- Paperback: 208 pages
- Publisher: Trumpeter; 1 edition (December 16, 2008)
- Language: English
- ISBN-10: 1590306120
- ISBN-13: 978-1590306123
- Product Dimensions: 6 x 0.6 x 9 inches
- Shipping Weight: 10.4 ounces (View shipping rates and policies)
- Average Customer Review: 106 customer reviews
- Amazon Best Sellers Rank: #65,472 in Books (See Top 100 in Books)
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The Open-Focus Brain: Harnessing the Power of Attention to Heal Mind and Body Paperback – December 16, 2008
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“These mental techniques help you to experience your body and even your heart in a new way. Fehmi grounds his plan in research and patient anecdotes showing the techniques can reduce pain and improve relationships and athletic performance.”—Publishers Weekly
"Fehmi and award-winning science writer and journalist Robbins present a convincing argument for the effectiveness of neurofeedback in a self-help format for those who want to try the techniques. . . . This well-written book will be of interest to anyone in the alternative healing community."—Library Journal
“Based on thirty-plus years of research and professional experience, this book reveals a startling truth: how you deploy your attention in your daily life is centrally important for your mental and physical health. It also describes a breakthrough methodology for overcoming depression, anxiety, and other hard-to-manage emotional states. As a colleague of Dr. Fehmi from the earliest days of brainwave-biofeedback research, I can trust the credibility of his reports. He is a creative and critical thinker in the field. I heartily recommend this book.”—Joe Kamiya, PhD, research psychologist at Langley Porter Institute of Psychiatry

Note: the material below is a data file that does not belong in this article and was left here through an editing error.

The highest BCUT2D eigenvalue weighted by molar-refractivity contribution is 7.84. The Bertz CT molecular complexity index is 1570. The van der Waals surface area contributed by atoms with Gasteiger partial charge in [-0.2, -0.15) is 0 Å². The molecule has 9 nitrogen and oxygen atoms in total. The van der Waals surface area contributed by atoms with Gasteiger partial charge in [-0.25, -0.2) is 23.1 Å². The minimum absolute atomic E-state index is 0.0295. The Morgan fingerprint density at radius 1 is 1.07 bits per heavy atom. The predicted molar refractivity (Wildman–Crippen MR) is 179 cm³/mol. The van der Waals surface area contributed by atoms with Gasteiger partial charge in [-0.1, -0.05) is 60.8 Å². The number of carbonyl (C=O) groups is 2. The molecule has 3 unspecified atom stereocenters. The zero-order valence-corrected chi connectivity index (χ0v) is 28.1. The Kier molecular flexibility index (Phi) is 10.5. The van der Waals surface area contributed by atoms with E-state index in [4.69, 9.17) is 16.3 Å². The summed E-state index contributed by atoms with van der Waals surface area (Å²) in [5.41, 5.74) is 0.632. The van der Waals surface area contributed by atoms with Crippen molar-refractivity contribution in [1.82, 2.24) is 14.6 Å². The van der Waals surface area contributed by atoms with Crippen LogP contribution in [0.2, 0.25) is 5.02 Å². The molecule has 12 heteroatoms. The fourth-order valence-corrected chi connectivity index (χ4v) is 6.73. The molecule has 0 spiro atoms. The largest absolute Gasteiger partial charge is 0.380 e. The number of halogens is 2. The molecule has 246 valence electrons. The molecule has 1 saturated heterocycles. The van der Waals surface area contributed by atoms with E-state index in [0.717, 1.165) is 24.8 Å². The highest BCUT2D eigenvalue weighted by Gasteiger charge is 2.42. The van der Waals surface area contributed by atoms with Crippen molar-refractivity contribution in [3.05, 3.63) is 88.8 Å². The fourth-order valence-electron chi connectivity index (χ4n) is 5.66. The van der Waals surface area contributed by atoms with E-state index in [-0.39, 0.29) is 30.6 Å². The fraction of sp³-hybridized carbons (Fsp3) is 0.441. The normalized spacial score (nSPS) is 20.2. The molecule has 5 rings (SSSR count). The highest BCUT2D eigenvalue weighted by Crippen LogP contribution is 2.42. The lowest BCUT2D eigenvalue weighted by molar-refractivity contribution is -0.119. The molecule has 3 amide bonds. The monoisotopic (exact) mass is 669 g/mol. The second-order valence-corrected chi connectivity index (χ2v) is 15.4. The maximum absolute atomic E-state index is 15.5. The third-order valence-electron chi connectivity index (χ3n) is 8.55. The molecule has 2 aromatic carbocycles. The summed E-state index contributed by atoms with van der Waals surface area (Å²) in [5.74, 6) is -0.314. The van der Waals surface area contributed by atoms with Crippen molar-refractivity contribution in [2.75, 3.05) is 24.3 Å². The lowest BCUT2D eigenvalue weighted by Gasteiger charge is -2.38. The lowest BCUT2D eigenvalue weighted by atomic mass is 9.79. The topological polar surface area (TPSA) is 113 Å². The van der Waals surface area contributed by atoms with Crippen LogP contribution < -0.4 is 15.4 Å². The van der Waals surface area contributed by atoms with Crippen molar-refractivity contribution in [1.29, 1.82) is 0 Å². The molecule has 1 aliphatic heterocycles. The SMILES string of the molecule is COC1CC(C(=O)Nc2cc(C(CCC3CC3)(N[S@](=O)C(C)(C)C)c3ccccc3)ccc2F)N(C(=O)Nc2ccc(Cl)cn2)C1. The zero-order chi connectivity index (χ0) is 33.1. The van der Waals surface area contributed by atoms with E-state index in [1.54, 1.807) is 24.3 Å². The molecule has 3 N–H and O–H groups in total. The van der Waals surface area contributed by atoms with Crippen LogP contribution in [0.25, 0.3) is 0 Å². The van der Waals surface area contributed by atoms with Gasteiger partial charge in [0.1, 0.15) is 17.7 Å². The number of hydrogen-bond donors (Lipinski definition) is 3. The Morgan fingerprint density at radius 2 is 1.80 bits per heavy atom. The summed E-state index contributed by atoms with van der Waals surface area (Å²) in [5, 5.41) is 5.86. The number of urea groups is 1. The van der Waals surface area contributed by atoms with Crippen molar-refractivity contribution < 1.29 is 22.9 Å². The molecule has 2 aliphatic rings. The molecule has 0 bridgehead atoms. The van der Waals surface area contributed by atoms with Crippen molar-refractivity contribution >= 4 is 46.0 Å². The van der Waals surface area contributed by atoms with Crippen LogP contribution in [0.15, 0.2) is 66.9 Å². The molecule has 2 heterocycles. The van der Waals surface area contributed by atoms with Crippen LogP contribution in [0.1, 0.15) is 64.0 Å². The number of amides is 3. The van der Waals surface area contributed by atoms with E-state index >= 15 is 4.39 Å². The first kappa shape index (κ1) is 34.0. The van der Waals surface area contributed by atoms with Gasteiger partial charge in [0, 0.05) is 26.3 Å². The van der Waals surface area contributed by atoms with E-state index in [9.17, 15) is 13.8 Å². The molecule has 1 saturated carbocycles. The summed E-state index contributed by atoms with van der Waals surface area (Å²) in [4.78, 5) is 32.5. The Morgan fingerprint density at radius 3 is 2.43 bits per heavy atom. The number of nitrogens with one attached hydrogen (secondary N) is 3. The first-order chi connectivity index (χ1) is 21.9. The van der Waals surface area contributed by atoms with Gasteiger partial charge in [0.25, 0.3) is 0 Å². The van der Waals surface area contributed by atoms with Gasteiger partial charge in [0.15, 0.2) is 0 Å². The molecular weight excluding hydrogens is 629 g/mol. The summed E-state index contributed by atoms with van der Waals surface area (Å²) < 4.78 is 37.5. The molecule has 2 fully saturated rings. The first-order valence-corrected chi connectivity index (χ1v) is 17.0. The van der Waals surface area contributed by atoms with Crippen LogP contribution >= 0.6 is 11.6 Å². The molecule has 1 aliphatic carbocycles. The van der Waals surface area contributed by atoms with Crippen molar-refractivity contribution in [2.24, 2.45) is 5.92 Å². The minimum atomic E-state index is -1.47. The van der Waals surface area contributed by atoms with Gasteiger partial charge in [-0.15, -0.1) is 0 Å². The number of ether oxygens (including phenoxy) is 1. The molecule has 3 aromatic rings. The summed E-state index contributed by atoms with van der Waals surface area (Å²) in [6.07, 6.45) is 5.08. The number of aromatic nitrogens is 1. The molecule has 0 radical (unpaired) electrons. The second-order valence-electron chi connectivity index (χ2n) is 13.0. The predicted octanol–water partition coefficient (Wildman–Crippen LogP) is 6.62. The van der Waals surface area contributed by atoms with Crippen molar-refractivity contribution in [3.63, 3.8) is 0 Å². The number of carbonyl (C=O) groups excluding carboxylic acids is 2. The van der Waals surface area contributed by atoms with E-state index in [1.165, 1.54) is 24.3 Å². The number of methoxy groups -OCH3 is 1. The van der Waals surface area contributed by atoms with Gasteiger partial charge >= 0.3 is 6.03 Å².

“I’ve used the Open-Focus techniques in my work with NFL players, and I’ve shared this knowledge with other athletes and coaches. These attention exercises are applicable across all disciplines.”—Bob Ward, Director of Sports Science, former conditioning coach for the Dallas Cowboys
“The techniques described in this book can make life fuller, more enjoyable, and more productive. I recommend it.”—Andrew Weil, MD, author of Healthy Aging
About the Author
Jim Robbins is an award-winning journalist and science writer, with frequent contributions to the New York Times, Smithsonian, Scientific American, Discover, and Psychology Today. In connection with his reporting, he has appeared on ABC’s Nightline and on NPR’s All Things Considered and Morning Edition.
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As a psychologist who does some physiological research, I was impressed with the background information presented. I also found that I completely recognized the techniques described. I am not a chronic pain sufferer, but use these techniques habitually to help me focus and remember things without taking notes. In any case, I found it a very clear book that I would recommend to people interested in learning to techniques to help them improve their attention generally and to cope with pain in specific.
*my sleep is much sounder
*my dreams are much more vivid
*my senses are much sharper
*I am more relaxed throughout the day
*I laugh more
*finally, I have a proven method of reducing or eliminating pain.